First Canadian experience with donation after cardiac death simultaneous pancreas and kidney transplants

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Abstract

Background

Compared with neurologic determination of death (NDD) donor organs, donation after cardiac death (DCD) donor organs have traditionally been considered of inferior quality owing to warm ischemia experienced during procurement. We present, to our knowledge, the first analysis of simultaneous pancreas and kidney (SPK) transplants using DCD donor organs in Canada.

Methods

We carried out a retrospective cohort study of SPK transplants from 13 DCD and 68 NDD donors performed between October 2008 and July 2016. In all patients immunosuppression was induced with thymoglobulin and continued with tacrolimus, mycophenolate mofetil and prednisone maintenance therapy.

Results

Donor and recipient characteristics of DCD and NDD groups were similar with respect to age, sex, body mass index, kidney and pancreas cold ischemia times, and donor terminal creatinine. Mean DCD graft warm ischemia time was 0.5 (range 0.4–0.7) hours. Median follow-up was 2.2 (range 0.1–6.7) years and 2.7 (range 0.3–6.3) years for the DCD and NDD groups, respectively. The DCD and NDD groups were similar with regards to recipient percent panel reactive antibody and presence of human leukocyte antigen antibodies. The groups also received similar total doses of thymoglobulin. In total 38% of patients in the DCD group experienced renal delayed graft function (DGF) compared with 10% in the NDD group (p = 0.027). There were 7 cases of pancreas graft thrombosis requiring relaparotomy in the NDD group compared with none in the DCD group. No patients from either group required insulin at any time after transplant. Although the estimated glomerular filtration rate (eGFR) was lower in the DCD than the NDD group on postoperative days 7 and 14 (p = 0.025), no difference was noted on day 30 or through 4 years after transplant. No differences were seen between the groups with respect to amylase, lipase, or glycosated hemoglobin (HbA1c) up to 4 years after transplant, or in kidney, pancreas, or patient survival at any time after transplant.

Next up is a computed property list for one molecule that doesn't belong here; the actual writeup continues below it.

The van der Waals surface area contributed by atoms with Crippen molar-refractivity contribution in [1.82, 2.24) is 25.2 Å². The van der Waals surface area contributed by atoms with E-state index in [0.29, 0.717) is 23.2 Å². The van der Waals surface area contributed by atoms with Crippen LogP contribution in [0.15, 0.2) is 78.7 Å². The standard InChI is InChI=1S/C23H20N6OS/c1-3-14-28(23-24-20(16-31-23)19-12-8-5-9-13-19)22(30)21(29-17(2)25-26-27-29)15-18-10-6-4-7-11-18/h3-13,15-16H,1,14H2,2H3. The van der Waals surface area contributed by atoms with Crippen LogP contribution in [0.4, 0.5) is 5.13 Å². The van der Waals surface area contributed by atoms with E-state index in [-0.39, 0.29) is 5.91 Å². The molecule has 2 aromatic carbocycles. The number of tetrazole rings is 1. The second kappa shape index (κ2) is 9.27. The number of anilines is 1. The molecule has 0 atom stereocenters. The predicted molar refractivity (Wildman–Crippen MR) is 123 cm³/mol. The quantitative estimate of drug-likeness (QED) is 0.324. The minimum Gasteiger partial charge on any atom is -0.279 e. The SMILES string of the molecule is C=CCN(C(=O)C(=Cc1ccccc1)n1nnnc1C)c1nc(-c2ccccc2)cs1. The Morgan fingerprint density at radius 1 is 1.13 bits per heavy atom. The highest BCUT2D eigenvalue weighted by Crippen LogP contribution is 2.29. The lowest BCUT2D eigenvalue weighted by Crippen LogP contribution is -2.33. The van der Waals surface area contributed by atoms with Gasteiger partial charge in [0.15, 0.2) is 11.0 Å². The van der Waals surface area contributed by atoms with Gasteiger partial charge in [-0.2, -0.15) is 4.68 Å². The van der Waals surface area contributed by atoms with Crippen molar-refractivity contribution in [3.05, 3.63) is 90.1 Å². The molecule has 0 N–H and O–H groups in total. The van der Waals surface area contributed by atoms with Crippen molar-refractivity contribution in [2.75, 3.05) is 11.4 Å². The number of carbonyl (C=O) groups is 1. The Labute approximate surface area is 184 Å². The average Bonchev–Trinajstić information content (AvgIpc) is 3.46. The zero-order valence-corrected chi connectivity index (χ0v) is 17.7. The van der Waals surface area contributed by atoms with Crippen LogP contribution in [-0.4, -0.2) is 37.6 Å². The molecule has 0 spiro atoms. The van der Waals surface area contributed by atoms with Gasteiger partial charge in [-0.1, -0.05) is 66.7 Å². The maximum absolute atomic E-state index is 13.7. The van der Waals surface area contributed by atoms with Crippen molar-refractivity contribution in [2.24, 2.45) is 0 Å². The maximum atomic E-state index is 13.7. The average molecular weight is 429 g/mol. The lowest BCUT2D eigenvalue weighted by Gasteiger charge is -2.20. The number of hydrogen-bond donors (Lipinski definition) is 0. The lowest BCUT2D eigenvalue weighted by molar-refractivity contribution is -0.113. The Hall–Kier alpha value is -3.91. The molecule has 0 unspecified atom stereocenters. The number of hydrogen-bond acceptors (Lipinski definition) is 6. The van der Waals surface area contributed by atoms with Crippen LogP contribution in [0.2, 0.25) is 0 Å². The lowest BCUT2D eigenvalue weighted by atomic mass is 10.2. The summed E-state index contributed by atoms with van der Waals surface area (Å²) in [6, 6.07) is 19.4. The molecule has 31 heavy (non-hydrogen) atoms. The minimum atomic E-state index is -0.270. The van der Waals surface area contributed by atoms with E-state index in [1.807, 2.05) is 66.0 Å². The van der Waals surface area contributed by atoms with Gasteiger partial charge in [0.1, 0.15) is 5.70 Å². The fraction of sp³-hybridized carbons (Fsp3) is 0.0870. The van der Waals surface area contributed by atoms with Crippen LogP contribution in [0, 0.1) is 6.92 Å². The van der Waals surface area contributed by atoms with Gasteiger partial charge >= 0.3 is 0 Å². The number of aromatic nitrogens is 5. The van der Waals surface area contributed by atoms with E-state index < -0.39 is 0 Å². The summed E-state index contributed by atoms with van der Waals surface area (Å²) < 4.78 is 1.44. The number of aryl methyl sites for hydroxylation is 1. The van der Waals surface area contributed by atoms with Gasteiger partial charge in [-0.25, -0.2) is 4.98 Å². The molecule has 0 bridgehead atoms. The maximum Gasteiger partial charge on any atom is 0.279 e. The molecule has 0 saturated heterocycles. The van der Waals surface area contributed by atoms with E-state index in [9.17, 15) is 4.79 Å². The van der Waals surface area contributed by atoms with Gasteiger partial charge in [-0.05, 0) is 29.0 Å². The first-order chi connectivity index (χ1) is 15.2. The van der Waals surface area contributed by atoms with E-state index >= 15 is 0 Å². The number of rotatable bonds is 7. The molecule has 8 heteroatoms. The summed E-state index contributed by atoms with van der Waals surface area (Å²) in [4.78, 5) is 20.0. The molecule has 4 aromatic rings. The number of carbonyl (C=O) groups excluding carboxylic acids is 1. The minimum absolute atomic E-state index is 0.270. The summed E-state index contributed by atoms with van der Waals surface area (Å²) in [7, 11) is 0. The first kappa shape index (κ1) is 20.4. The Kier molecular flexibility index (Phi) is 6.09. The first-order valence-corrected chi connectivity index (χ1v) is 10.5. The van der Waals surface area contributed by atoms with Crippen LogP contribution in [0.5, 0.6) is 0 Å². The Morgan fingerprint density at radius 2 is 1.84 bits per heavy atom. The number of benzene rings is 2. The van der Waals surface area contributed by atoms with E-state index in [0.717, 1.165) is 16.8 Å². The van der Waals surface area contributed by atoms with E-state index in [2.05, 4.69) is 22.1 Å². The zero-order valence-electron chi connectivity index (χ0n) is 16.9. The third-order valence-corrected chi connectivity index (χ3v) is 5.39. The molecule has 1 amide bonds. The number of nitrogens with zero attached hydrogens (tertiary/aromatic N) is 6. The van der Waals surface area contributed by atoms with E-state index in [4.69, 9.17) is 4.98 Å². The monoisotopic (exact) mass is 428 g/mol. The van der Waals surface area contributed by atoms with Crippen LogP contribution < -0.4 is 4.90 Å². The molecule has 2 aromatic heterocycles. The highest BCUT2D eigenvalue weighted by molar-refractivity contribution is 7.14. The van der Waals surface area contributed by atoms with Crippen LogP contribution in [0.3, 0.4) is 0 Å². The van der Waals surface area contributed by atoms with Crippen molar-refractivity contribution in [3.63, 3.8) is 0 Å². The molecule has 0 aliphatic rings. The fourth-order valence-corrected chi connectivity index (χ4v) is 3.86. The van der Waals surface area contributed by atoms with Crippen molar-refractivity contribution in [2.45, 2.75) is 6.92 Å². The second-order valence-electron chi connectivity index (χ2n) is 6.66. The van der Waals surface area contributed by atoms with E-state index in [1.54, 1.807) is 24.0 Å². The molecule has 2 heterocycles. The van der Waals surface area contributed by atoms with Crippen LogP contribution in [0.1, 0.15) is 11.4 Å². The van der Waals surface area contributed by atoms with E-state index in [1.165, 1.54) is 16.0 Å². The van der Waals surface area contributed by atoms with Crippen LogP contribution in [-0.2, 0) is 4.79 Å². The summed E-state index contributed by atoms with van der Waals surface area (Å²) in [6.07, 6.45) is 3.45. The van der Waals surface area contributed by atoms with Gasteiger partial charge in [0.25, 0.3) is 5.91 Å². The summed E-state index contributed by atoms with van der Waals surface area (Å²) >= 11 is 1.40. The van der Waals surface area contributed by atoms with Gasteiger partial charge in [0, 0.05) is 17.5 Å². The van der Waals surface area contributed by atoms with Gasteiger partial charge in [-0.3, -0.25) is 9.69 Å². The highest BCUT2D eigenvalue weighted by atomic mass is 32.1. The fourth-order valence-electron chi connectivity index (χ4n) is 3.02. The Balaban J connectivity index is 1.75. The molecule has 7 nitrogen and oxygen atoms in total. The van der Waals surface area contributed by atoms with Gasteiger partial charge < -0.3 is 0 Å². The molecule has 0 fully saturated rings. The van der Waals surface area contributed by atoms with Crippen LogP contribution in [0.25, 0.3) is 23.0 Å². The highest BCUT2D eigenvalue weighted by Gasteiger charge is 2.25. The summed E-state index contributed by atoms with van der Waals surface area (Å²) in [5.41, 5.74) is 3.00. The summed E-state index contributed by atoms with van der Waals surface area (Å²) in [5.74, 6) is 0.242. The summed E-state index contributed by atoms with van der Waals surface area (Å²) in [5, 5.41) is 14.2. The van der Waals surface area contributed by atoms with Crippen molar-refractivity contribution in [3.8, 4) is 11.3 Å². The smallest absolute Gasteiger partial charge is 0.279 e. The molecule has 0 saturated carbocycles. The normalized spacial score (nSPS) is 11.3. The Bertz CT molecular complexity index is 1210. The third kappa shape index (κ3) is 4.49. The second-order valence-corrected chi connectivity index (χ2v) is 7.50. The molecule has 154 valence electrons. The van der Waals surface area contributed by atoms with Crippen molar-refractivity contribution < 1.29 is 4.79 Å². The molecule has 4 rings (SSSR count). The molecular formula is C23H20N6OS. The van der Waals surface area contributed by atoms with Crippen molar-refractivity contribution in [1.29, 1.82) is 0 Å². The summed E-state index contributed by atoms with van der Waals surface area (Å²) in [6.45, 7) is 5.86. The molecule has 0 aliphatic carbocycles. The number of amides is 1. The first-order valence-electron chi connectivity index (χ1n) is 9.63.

Conclusion

Our results show that, apart from a higher renal DGF rate, SPK transplants with DCD donor organs have comparable outcomes to standard transplants with NDD donor organs.

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